Shows & Panels
- The 2014 Big Picture on Cyber Security
- AFCEA Answers
- Ask the CIO
- Connected Government
- Consolidating Mission-critical Systems
- Constituent Servicing
- The Data Privacy Imperative: Safeguarding Sensitive Data
- Eliminating the Pitfalls: Steps to Virtualization in Government
- Federal Executive Forum
- Federal Tech Talk
- Government Cloud Brokerage: Who, What, When, Where, Why?
- Government Mobility
- The Intersection: Where Technology Meets Transformation
- Maximizing ROI Through Data Center Consolidation
- Mobile Device Management
- The Modern Federal Threat Landscape
- Moving to the Cloud. What's the best approach for me
- Navigating Tough Choices in Government Cloud Computing
- Satellite Communications: Acquiring SATCOM in Tight Times
- Transformative Technology: Desktop Virtualization in Government
- Understanding the Intersection of Customer Service and Security in the Cloud
Shows & Panels
FEMA tightens purse strings on disaster fund
Tuesday - 8/30/2011, 5:14am EDT
Federal News Radio
After a fiscal year with an unusually large number of expensive disasters, the pot of money the Federal Emergency Management Agency relies on to respond to those events is on the verge of running out.
Because of that, they're focusing all their remaining funding on the response to Hurricane Irene.
FEMA's decision puts them in what officials call an immediate needs funding mode. The agency is trying to preserve what it has left in its disaster relief fund so it can handle the costs of cleaning up after Irene, said Craig Fugate, FEMA's administrator.
No one's sure yet what that bill will be — the agency has not yet ventured forth with an estimate. But the amount of money left in the fund is now around $900 million.
"We will discontinue repair work that's considered permanent from previous, older disasters," Fugate said in a conference call with reporters Monday. "That does not mean that any of the survivors in any of the more recent disasters, such as Joplin or the southeast tornadoes, will not get assistance. All of the individual assistance programs will continue to be funded."
On the back burner?
But any work that hasn't already been submitted to FEMA and approved for repairs and rebuilding from previous disasters now is on the back burner, and can't be funded for the time being. Fugate said FEMA has had to go into immediate needs funding mode several times in the past, and funding always has been restored to long-term projects eventually.
"Coming to the end of our fiscal year, we were expecting either a budget or a continuing resolution. Once we know how much impact Irene will have, we'll have a better sense of what [budget] assistance we'll need," he said. "The one thing we didn't want to do was to reach a point where we had to discontinue the assistance to survivors. Our goal is to keep this as short as possible, but a lot of it is the uncertainty of how much we're going to spend on Irene and what we're going to have to work with the White House on to look at our funding."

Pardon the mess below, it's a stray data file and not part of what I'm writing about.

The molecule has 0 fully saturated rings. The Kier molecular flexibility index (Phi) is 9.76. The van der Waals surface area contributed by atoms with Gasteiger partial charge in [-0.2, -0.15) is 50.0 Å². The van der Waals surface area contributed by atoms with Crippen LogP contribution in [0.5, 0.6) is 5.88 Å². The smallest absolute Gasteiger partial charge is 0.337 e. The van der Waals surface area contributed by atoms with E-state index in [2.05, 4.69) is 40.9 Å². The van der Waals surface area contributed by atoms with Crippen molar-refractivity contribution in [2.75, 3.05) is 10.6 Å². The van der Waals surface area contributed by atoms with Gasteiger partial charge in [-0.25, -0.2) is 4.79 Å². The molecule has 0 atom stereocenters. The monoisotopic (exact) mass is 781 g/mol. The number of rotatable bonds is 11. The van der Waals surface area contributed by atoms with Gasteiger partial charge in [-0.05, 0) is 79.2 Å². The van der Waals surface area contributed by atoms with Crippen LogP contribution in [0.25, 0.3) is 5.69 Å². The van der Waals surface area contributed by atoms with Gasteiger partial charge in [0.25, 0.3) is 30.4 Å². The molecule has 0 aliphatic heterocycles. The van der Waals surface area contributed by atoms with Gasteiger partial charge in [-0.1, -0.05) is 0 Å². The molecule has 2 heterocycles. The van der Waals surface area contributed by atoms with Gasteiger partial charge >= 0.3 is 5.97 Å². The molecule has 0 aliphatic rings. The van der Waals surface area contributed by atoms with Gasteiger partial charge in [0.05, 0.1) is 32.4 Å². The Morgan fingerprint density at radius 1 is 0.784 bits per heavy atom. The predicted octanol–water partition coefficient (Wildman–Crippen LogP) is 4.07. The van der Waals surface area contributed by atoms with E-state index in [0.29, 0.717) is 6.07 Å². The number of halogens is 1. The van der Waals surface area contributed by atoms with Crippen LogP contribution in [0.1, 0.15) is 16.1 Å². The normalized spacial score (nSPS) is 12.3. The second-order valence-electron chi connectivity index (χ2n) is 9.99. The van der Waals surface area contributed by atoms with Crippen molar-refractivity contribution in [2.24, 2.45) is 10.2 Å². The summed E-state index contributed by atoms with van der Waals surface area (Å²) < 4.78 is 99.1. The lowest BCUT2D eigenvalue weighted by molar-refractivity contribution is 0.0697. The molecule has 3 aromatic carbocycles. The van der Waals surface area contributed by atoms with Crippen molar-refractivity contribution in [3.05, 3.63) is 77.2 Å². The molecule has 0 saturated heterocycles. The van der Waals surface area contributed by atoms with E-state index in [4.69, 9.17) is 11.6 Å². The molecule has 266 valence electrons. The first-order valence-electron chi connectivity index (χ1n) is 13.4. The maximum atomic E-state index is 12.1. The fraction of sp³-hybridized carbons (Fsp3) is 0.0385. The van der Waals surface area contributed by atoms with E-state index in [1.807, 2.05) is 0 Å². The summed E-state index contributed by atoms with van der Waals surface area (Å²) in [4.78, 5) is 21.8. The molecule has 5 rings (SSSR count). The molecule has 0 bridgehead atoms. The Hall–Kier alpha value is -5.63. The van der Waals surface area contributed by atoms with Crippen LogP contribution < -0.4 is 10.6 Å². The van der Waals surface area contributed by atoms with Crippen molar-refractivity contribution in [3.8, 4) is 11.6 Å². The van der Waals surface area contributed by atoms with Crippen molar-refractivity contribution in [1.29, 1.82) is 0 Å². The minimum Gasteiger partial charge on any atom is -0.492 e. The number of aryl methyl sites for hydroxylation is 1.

A round of unusually severe disasters across the country has made it an expensive year for FEMA's disaster relief fund. Floods, tornadoes and heat waves have caused $35 billion in losses across the country.
For the House and Senate to appropriate additional funds for FEMA, the Congress would have to agree on the Homeland Security Department fiscal 2012 spending bill. The House's version of DHS's budget includes an extra $1 billion in disaster relief funding that could be spent this year, but House Minority Leader Eric Cantor (R-Va.) said Republicans want that money to be offset by spending reductions elsewhere in government.
"Yes, there's a federal role, yes we're going to find the money, we're just going to need to make sure that there are savings elsewhere to continue to do so," Cantor said Monday on Fox News.
Meanwhile, the operations of federal agencies along the Eastern seaboard are continuing to return to normal, although about a dozen federal worksites still are closed because of the storm, according to the General Services Administration.
The Office of Personnel Management told workers in the national capital region that normal work hours were in effect Tuesday. Unscheduled leave and telework had been approved Monday in Irene's immediate aftermath.
Past the brunt of the storm
Naval Station Norfolk, the world's largest naval installation, is scheduled to fully reopen Tuesday for the first time since the hurricane struck. And some of the ships that headed out to sea to get out of Irene's path are beginning to return to their ports.
Rear Adm. Rick Breckenridge, commander of the Groton, Conn.-based Submarine Group Two, said the submarines that sortied from his base ahead of the storm will begin their return Tuesday, although approximately 90 percent of the community surrounding the base remained without power.
"We are past the brunt of the storm and as typical of hearty New England fashion we faced the challenge and rose to the occasion," he said. "I'm proud of the team here in Groton responding to this calling."
(Copyright 2011 by Federal News Radio. All Rights Reserved.)